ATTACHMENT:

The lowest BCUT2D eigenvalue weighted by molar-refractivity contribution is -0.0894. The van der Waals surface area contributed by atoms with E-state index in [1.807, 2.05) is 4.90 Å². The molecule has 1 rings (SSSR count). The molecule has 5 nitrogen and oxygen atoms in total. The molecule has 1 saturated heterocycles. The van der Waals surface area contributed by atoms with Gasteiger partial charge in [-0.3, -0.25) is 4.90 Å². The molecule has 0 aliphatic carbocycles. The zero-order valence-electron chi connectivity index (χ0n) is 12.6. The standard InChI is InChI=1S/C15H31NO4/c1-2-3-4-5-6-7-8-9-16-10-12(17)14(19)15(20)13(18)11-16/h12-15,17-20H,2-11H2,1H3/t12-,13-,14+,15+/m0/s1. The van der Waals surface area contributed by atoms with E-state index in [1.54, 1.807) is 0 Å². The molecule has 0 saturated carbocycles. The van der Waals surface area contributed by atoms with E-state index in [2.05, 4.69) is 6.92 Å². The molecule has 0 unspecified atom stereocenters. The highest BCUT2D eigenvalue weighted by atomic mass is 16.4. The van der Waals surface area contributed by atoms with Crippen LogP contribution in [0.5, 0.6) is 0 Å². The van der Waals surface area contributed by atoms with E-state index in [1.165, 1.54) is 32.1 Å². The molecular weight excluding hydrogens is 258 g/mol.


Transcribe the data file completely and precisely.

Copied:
The lowest BCUT2D eigenvalue weighted by molar-refractivity contribution is -0.0894. The van der Waals surface area contributed by atoms with E-state index in [1.807, 2.05) is 4.90 Å². The molecule has 1 rings (SSSR count). The molecule has 5 nitrogen and oxygen atoms in total. The molecule has 1 saturated heterocycles. The van der Waals surface area contributed by atoms with Gasteiger partial charge in [-0.3, -0.25) is 4.90 Å². The molecule has 0 aliphatic carbocycles. The zero-order valence-electron chi connectivity index (χ0n) is 12.6. The standard InChI is InChI=1S/C15H31NO4/c1-2-3-4-5-6-7-8-9-16-10-12(17)14(19)15(20)13(18)11-16/h12-15,17-20H,2-11H2,1H3/t12-,13-,14+,15+/m0/s1. The van der Waals surface area contributed by atoms with E-state index in [1.54, 1.807) is 0 Å². The molecule has 0 saturated carbocycles. The van der Waals surface area contributed by atoms with E-state index in [2.05, 4.69) is 6.92 Å². The molecule has 0 unspecified atom stereocenters. The highest BCUT2D eigenvalue weighted by atomic mass is 16.4. The van der Waals surface area contributed by atoms with Crippen LogP contribution in [0.5, 0.6) is 0 Å². The van der Waals surface area contributed by atoms with E-state index in [1.165, 1.54) is 32.1 Å². The molecular weight excluding hydrogens is 258 g/mol.